Before we look at some extension tube/multiplier combinations as a substitute for a macro lens, we should understand what to look for a macro lens.We are interested in overall lens quality, how much it can magnify and what the lens to subject distance is. Lens quality is a big subject and won’t be entered upon here, except that to say that for the most part, all the major brands produce very good quality macro lenses. As for magnification, it should reach 1x (1:1, subject size= size on the sensor). Lens-to-subject distance is a lesser known factor in lens choice. Having too small a distance between the end of the lens and the subject can make it difficult for lighting and, if photographing insects or spiders, can increase the chance of frightening off your subject. I’ll talk more about how this affects macro lens choice in another post, but let me clarify some of the confusion that can arise around lens-to-subject distance and minimum focusing distance.
Lens specifications usually include either Minimum Focus Distance or Closest Focus Distance. This distance is not measured from the end of the lens, but from the sensor plane of the camera. Most cameras have a ‘Φ’symbol on the top surface of the camera that indicates the film or sensor plane. With macro lenses, the general rule is that, given equal magnfication, the longer the lens, the longer the lens to subject distance.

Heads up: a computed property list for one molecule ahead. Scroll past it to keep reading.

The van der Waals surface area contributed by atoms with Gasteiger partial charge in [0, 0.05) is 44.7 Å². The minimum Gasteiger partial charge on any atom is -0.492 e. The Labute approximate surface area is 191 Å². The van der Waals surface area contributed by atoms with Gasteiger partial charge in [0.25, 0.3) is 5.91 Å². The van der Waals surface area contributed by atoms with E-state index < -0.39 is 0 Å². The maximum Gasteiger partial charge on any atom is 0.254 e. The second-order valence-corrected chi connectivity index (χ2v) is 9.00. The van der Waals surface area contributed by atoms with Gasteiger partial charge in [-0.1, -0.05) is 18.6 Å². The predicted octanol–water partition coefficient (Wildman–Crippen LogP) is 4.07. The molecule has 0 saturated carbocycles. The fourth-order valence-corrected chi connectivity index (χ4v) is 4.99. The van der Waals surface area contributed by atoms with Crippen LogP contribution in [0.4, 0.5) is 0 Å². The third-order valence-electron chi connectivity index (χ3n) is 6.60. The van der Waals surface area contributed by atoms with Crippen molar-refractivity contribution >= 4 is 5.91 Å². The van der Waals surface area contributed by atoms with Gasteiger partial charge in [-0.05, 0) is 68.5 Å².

To give an idea of how various combinations affect magnification and lens-to-subject distance, I did some tests with a combination of a Nikon 50mm f1.4 G, a Kenko 1.4X multiplier and 48mm (32mm+12mm) of Kenko extension tubes.The results would be similar with other 50mm lenses, but not exactly the same, as it varies according to the lens aperture and the native magnification of the lens. (A helpful calculator for different focal length lenses and extension tube combinations can be found at Cambridge in Colour)
Looking at the chart above, we can see some combinations that are more useful than others…
- With just the multiplier (#2), the 50mm becomes a 70mm, and it can still focus to infinity. This would now make an acceptable portrait lens, but it only magnifies to 1/4 life size, so is not equivalent to a macro lens.
- Extension tube between the camera and the “70mm” (#3). This gives almost 10cm of lens-to-subject distance at 1x magnification, but focusing to infinity is no longer possible.
- Just 48mm of extension (#4) gives 1.2x magnification, but the lens-to-subject distance is only about 5½ cm. Focusing to infinity is not possible.
- Extension tubes between the 1.4x and 50mm (#5) give the highest magnification, but with a meagre lens-to-subject distance of only 1.8″. Focusing to infinity is not possible.
One thing I have not yet talked about is how these combinations effect aperture. Aperture is dependent on focal length, so whenever you add extension tubes or multipliers, the aperture decreases (i.e the f-stop increases) and your viewfinder will appear darker. If you have purchased automatic tubes or multipliers this change is not an issue, the camera will compensate for exposure, but you may have to raise the ISO to maintain a suitable shutter speed.
Conclusion: Extension tubes and multipliers can be an affordable and lightweight way to begin playing with macro photography. If you later decide you want to invest in a macro lens, these accessories do not become obsolete but can still be used with your macro lens or other lenses to gain magnification, to allow closer focusing, or to increase lens-to-subject distance.
Coming (relatively) soon: Reversing Lenses for Macro.